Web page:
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Being Sleepy Can Make You Feel More Drunk

Saturday, 12 August 2017

Meeting the guys for a few drinks after work? You might not want to stay up late bingeing Netflix the night before: Skimping on shuteye can increase the impairing effects of alcohol, a new study in the journal Human Psychopharmacology suggests.

In the study, researchers recruited 16 healthy guys and tested their attention and sleepiness after four different conditions: a baseline, where they slept as normal and didn’t drink any alcohol, one where they drank enough alcohol to reach 0.05 percent breath alcohol concentration, one where they were sleep restricted to just five hours, and one where they consumed enough booze to reach 0.05 percent and slept just five hours.

The men rated their sleepiness as highest when they had a breath alcohol concentration of 0.05 percent—less than the legal limit for driving—and were sleep deprived. They also showed a greater amount of deficits on tests of attention and slower reaction times in the combination group than when they just had alcohol or were just short on sleep.

Also, the peak impairments didn’t occur until after the peak breath alcohol consumption hit. Performance deficits were highest 90 minutes after the guys drank the booze, or 30 minutes after the breath alcohol concentration reached the highest level.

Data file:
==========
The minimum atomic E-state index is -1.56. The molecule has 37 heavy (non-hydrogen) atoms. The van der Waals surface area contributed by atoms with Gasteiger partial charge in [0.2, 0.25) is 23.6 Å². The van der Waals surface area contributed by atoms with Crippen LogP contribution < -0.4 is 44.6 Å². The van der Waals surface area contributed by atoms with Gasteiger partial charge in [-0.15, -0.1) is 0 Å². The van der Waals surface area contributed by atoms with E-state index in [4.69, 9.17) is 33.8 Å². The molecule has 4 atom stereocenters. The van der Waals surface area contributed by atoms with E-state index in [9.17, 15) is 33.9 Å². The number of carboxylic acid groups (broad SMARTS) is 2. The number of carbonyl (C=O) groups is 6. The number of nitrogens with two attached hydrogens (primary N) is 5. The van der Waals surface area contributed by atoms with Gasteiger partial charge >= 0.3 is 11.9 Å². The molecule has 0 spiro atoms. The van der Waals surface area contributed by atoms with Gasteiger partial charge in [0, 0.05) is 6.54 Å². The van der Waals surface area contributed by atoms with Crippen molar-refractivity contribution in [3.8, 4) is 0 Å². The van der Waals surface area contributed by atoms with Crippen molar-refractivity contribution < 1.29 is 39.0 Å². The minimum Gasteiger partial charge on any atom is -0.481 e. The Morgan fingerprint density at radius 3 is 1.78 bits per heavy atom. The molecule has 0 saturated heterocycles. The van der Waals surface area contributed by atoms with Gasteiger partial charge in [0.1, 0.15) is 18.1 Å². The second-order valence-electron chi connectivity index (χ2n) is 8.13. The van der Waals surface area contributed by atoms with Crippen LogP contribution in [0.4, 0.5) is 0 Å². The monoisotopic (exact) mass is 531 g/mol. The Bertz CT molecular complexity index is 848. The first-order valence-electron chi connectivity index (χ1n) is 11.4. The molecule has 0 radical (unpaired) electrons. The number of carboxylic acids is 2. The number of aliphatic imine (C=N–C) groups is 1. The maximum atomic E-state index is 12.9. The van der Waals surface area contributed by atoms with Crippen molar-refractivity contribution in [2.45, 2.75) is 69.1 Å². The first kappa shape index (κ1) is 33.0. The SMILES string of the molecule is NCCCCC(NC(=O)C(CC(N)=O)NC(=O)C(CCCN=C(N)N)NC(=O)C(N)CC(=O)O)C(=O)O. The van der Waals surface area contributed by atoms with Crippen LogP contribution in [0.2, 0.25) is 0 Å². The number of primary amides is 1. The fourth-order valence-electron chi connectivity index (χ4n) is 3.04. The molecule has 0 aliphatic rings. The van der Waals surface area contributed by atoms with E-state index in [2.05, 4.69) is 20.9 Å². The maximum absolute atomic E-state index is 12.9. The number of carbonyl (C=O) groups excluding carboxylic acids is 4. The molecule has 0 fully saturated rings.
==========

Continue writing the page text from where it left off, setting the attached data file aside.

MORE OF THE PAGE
What’s more, their performance issues didn’t return to baseline levels until two and a half hours following their alcohol consumption. The fact that they were allowed to take breaks between the tests to avoid fatigue didn’t help at all, either.

These findings suggest that you need to be extra cautious with your drinking following nights when you were short on sleep—even if you’re just drinking an amount that will keep you under the legal limit. Plus, you should avoid performing “safety critical tasks” for at least two and a half hours after the consumption of alcohol, the researchers write.

“Many individuals may make a decision to drive based on the amount of alcohol consumed and the time since consumption,” says study author Clare Anderson, Ph.D. in a statement. Our data suggest this represents an unperceived risk following inadequate sleep, since performance impairment remains many hours after alcohol was consumed,” said Dr. Clare Anderson.

Plus, a lack of sleep isn’t the only thing that can affect how booze affects you. These six surprising things can get you drunker, faster, too.

source: Menshealth

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via: INFORMATION NIGERIA

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